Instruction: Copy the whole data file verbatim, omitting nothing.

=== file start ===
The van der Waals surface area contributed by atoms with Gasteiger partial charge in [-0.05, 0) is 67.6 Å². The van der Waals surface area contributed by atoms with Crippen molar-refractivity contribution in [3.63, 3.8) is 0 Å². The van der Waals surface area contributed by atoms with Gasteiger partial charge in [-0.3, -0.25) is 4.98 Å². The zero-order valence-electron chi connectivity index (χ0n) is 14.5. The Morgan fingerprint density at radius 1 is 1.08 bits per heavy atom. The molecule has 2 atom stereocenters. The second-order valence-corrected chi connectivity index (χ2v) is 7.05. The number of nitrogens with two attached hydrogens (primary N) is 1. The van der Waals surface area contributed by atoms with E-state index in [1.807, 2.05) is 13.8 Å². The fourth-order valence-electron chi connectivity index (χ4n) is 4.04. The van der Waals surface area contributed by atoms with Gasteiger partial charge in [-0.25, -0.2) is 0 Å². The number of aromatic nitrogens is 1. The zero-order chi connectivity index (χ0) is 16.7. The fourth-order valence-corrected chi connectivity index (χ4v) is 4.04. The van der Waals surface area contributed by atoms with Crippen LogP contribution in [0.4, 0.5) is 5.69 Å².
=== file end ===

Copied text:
The van der Waals surface area contributed by atoms with Gasteiger partial charge in [-0.05, 0) is 67.6 Å². The van der Waals surface area contributed by atoms with Crippen molar-refractivity contribution in [3.63, 3.8) is 0 Å². The van der Waals surface area contributed by atoms with Gasteiger partial charge in [-0.3, -0.25) is 4.98 Å². The zero-order valence-electron chi connectivity index (χ0n) is 14.5. The Morgan fingerprint density at radius 1 is 1.08 bits per heavy atom. The molecule has 2 atom stereocenters. The second-order valence-corrected chi connectivity index (χ2v) is 7.05. The number of nitrogens with two attached hydrogens (primary N) is 1. The van der Waals surface area contributed by atoms with E-state index in [1.807, 2.05) is 13.8 Å². The fourth-order valence-electron chi connectivity index (χ4n) is 4.04. The van der Waals surface area contributed by atoms with Gasteiger partial charge in [-0.25, -0.2) is 0 Å². The number of aromatic nitrogens is 1. The zero-order chi connectivity index (χ0) is 16.7. The fourth-order valence-corrected chi connectivity index (χ4v) is 4.04. The van der Waals surface area contributed by atoms with Crippen LogP contribution in [0.4, 0.5) is 5.69 Å².